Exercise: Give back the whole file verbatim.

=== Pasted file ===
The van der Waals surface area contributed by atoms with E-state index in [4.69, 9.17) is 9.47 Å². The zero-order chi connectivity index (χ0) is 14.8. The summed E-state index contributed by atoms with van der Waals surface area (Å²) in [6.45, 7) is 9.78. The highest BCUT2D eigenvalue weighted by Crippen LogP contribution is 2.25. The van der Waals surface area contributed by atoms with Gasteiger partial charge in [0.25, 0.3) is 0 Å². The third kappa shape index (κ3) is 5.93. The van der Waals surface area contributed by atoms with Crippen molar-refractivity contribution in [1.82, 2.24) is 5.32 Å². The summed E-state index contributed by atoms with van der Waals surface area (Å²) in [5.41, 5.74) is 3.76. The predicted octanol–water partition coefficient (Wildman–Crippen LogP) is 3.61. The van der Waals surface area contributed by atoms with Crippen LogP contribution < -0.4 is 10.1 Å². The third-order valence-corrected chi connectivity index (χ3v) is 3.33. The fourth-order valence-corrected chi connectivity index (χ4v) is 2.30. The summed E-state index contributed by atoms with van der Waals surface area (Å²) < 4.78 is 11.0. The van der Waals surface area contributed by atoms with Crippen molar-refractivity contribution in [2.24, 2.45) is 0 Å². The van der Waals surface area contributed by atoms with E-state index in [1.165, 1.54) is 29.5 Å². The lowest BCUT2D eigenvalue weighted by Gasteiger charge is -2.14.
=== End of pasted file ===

The van der Waals surface area contributed by atoms with E-state index in [4.69, 9.17) is 9.47 Å². The zero-order chi connectivity index (χ0) is 14.8. The summed E-state index contributed by atoms with van der Waals surface area (Å²) in [6.45, 7) is 9.78. The highest BCUT2D eigenvalue weighted by Crippen LogP contribution is 2.25. The van der Waals surface area contributed by atoms with Gasteiger partial charge in [0.25, 0.3) is 0 Å². The third kappa shape index (κ3) is 5.93. The van der Waals surface area contributed by atoms with Crippen molar-refractivity contribution in [1.82, 2.24) is 5.32 Å². The summed E-state index contributed by atoms with van der Waals surface area (Å²) in [5.41, 5.74) is 3.76. The predicted octanol–water partition coefficient (Wildman–Crippen LogP) is 3.61. The van der Waals surface area contributed by atoms with Crippen LogP contribution < -0.4 is 10.1 Å². The third-order valence-corrected chi connectivity index (χ3v) is 3.33. The fourth-order valence-corrected chi connectivity index (χ4v) is 2.30. The summed E-state index contributed by atoms with van der Waals surface area (Å²) < 4.78 is 11.0. The van der Waals surface area contributed by atoms with Crippen molar-refractivity contribution in [2.24, 2.45) is 0 Å². The van der Waals surface area contributed by atoms with E-state index in [1.165, 1.54) is 29.5 Å². The lowest BCUT2D eigenvalue weighted by Gasteiger charge is -2.14.